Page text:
THREE students have complained after their university study trip to North Korea was used as cover for a BBC documentary on the communist state.
Professor George Gaskell, pro-director at the London School of Economics (LSE), said the university authorities were unaware until last week that the BBC had used a ten-person party as cover for an eight-day trip by Panorama to the country.
The professor said that had veteran journalist John Sweeney been caught, the party – which included an 18-year-old student – could have found themselves held in solitary confinement in a North Korean prison.
Yesterday, BBC head of programmes Ceri Thomas implied the students had been paid for their co-operation, when he said that “no money changed hands” until the corporation had talked to them twice before they left London.
He also admitted the students were not told about a two-man film crew on the trip until they arrived in Beijing, en route to Pyongyang.
The LSE is calling for the BBC to pull the documentary, which is due to be broadcast tonight.
Prof Gaskell said it could jeopardise the work of LSE academics in sensitive countries, including China. The BBC has already agreed to blur the images of the three students who have complained.
Speaking on BBC Radio 4’s The World this Weekend, Prof Gaskell said: “We were told the BBC had undertaken a risk assessment and that it had been approved at the highest level.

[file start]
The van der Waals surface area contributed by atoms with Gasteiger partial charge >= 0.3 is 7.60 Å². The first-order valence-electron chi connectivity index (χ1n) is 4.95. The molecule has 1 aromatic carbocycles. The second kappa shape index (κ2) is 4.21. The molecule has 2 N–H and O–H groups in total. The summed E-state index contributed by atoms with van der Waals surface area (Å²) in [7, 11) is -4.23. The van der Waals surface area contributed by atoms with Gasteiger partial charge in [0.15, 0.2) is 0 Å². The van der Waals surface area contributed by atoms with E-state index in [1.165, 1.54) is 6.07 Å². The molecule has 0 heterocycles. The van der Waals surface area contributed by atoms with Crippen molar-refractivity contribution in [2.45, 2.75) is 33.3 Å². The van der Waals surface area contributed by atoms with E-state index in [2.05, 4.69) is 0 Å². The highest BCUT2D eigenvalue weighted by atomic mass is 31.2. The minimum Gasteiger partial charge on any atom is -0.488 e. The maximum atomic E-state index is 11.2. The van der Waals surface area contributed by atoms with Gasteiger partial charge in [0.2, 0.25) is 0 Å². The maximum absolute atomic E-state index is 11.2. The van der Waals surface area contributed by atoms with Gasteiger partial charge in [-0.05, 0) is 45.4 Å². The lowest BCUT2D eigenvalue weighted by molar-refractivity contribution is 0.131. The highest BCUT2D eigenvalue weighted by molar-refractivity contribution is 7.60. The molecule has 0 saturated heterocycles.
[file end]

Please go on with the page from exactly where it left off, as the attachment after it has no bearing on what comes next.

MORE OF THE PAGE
“LSE believes that any reasonable assessor of risk, or indeed any parent contemplating their son or daughter going on such a trip with the involvement of the BBC, would have thought the risks quite unacceptable.
“The chairman of our council, Peter Sutherland, wrote to Lord Patten [chairman of BBC Trust] and said that in view of this deception, the LSE received an unqualified apology from the BBC.
“I think there is less danger to students than there is to my colleagues. Some of my colleagues are in Africa, China and various other sensitive countries.
“If their independence and integrity is challenged, they may find themselves in considerable risk.”
He added: “I think the situation in which the students found themselves was potentially extremely dangerous.
“Had we been wondering about how we were going to get these students out of solitary confinement in some North Korean jail, I think the students’ view on whether it was such a good idea might have been quite different.”
But Mr Thomas said the documentary was a “very important piece of public-interest journalism”, saying that the access the trip provided – which would not have been given to a journalist – justified putting the students at risk.
He said: “There were ten students. We talked to them twice before they left London, before any money changed hands.
“We told them there would be a journalist on the trip and that if that journalist was discovered it could mean detention, that it could mean arrest.
“They were consenting to the risks that were implicit of having a journalist on that trip.”
He added: “These were not teenagers just out of school. The youngest was 18, and we know for a fact that he or she specifically consulted his or her parents before agreeing to go on the trip.
“I would say that the only people we deceived were the North Korean government.”